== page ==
At the time of writing of this report, the patient had been under surveillance for 14 months. The last MRI examination was performed in June 2022, which indicated stabilization of the disease.


Despite the currently used multimodal therapy, the prognosis for high-risk group patients remains dismal and almost 30% relapse during the 1st year of treatment completion (28,29). Also von Bueren et al (30) demonstrated poor survival rates for children with localized MB with unfavorable histology.

Treatment modalities for recurrent MBs are limited due to the tendency to develop resistance to conventional treatment and high rate of toxicity as limiting factors for intensified chemotherapy and repeated radiotherapy (28,29). Novel strategies, including targeted therapy, are necessary in order to improve overall and progression-free survival in these patient groups (6).

The present results and previous reports (17,26,27,3138) confirm the effectiveness of MCT in pediatric patients with refractory or relapsing CNS tumors with a satisfactory toxicity profile. For the past 15 years, MCT regimens have been assessed for replacing conventional regimens in miscellaneous cancers (39). While complete responses are rare, MCT may lead to partial responses and long-term disease stabilization with a significant improvement in the quality of life of patients and their families (26,40,41). Apparent advantages of MCT are cost-effectiveness and outpatient treatment administration (39). In cases of progressive disease and limited options for anticancer therapy, this treatment remains available for palliative care.

Today, MCT remains empirical, but ongoing preclinical and clinical studies define the best agents for use according to tumor type, number, type and doses of drugs, and timing of administration. It should be emphasized that childhood malignancies may feature recurrent genomic alterations, but their frequency is <10%. This is a limiting factor for designing and conducting clinical trials of targeted therapy according to revealed alterations and tumor histology (42).

Clear differences between MCT and conventional cytotoxic chemotherapy have been defined and explain differences in mechanisms of action. The MCT regimen usually consists of a combination of various drugs with antiangiogenic, immunostimulatory and apoptotic mechanisms (31). MCT may be the most efficacious treatment for minimal residual disease or significantly cytoreduced disease. Frequently used drugs are cyclophosphamide, etoposide, methotrexate, vinblastine, temozolomide, irinotecan and topotecan (3234). In preclinical studies, cyclo-oxygenase 2 (COX2) inhibitors have demonstrated antitumor activity when given at subtherapeutic doses due to inhibition of angiogenesis and cell cycle arrest (35). A significant reduction in tumor invasion and proliferation was achieved via the COX-2 independent pathway. Also, when given at a metronomic dose, celecoxib is free from its well-established cardiovascular adverse events, which otherwise limit its use (31).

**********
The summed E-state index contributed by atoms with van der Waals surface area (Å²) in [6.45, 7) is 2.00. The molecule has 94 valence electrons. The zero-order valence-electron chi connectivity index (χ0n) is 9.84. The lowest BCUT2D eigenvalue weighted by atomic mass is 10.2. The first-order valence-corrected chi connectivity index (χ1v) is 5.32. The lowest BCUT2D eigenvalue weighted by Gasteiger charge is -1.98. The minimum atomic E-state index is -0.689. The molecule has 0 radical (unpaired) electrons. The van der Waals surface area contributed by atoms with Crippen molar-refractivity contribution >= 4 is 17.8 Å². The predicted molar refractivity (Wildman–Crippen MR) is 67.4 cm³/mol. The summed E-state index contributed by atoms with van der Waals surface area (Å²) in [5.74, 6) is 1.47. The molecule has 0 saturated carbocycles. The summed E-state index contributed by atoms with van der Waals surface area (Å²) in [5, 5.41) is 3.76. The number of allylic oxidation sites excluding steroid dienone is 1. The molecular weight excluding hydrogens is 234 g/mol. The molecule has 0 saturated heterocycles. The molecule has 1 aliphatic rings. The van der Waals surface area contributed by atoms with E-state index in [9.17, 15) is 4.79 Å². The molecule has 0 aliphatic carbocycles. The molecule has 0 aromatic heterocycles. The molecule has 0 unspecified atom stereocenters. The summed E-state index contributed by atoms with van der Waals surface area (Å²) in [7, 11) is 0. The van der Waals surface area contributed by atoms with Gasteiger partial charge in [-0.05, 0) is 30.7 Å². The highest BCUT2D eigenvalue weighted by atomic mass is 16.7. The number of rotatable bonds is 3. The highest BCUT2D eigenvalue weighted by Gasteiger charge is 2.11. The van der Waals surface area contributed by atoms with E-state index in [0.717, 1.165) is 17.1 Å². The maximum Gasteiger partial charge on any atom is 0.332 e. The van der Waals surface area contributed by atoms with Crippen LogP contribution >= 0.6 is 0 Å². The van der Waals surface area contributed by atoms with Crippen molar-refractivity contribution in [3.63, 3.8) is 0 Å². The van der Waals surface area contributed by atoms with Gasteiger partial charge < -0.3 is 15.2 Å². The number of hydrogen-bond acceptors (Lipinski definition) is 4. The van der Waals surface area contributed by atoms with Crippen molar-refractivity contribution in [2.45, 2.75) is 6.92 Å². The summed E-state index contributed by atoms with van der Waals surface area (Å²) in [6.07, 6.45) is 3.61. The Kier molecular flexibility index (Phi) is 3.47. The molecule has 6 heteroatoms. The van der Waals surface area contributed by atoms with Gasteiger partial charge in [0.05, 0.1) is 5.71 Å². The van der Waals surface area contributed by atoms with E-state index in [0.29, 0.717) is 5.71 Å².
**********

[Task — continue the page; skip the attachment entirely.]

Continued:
One of the important points of the natural course of malignancy is tumor dormancy, which occurs initially, during the very early phase of cancer, and later, after completion of anticancer treatment (remission phase), which is also regulated by the initiation of angiogenesis (27). Thus, it may be assumed that inhibition of the angiogenic switch by MCT may prevent the progression of tumors and their metastases (27).

Further agents were described to be used in the MCT regimen, including isotretinoin (inhibits cell proliferation and induces differentiation), thalidomide (immunomodulator with powerful antiangiogenic activity) (36), valproic acid (37), bevacizumab (37), rapamycin (17) and intraventricular liposomal cytarabine-etoposide (38). mTOR proteins have an essential role in the disease pathogenesis of MB and the PI3K/AKT pathway is considered one of the major mechanisms that are activated during MB development (26). Multiple drugs have been reported to target mTOR through different binding sites or mechanisms, but the importance of combination therapy in MB due to its highly resistant nature is highlighted (26).

In the case of the present study, alternating cyclophosphamide with etoposide and celecoxib, combined with the mTOR inhibitor sirolimus, was used. It should be emphasized that mTOR inhibitors were administered without the confirmation of the presence of PIK3CA mutations, but the opportunity of tumor DNA sequencing should be taken in order to predict the possible effectiveness of treatment. Apart from targeting certain mutations, PI3K/mTOR inhibitors exert their cytotoxic effects through other mechanisms, as mentioned above. Concomitant administration of molecular-targeted drug molecules on a daily basis may have immense potential (26).